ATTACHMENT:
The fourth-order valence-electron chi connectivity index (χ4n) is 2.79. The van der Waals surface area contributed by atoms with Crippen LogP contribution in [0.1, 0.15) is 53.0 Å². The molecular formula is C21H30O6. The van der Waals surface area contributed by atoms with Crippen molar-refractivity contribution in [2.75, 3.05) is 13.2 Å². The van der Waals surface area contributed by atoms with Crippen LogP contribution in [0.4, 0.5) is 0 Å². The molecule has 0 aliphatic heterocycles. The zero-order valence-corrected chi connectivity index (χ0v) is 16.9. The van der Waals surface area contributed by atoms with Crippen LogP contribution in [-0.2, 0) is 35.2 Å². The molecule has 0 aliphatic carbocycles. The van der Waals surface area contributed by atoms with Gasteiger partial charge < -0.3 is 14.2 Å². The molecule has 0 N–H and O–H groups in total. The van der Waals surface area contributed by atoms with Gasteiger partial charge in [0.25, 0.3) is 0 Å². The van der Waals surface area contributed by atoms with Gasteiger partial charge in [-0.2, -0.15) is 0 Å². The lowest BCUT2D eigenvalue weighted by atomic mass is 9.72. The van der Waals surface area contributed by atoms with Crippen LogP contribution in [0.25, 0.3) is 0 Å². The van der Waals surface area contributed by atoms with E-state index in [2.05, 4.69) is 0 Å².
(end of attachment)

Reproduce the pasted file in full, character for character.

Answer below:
The fourth-order valence-electron chi connectivity index (χ4n) is 2.79. The van der Waals surface area contributed by atoms with Crippen LogP contribution in [0.1, 0.15) is 53.0 Å². The molecular formula is C21H30O6. The van der Waals surface area contributed by atoms with Crippen molar-refractivity contribution in [2.75, 3.05) is 13.2 Å². The van der Waals surface area contributed by atoms with Crippen LogP contribution in [0.4, 0.5) is 0 Å². The molecule has 0 aliphatic heterocycles. The zero-order valence-corrected chi connectivity index (χ0v) is 16.9. The van der Waals surface area contributed by atoms with Crippen LogP contribution in [-0.2, 0) is 35.2 Å². The molecule has 0 aliphatic carbocycles. The van der Waals surface area contributed by atoms with Gasteiger partial charge < -0.3 is 14.2 Å². The molecule has 0 N–H and O–H groups in total. The van der Waals surface area contributed by atoms with Gasteiger partial charge in [0.25, 0.3) is 0 Å². The van der Waals surface area contributed by atoms with Gasteiger partial charge in [-0.2, -0.15) is 0 Å². The lowest BCUT2D eigenvalue weighted by atomic mass is 9.72. The van der Waals surface area contributed by atoms with Crippen LogP contribution in [0.25, 0.3) is 0 Å². The van der Waals surface area contributed by atoms with E-state index in [2.05, 4.69) is 0 Å².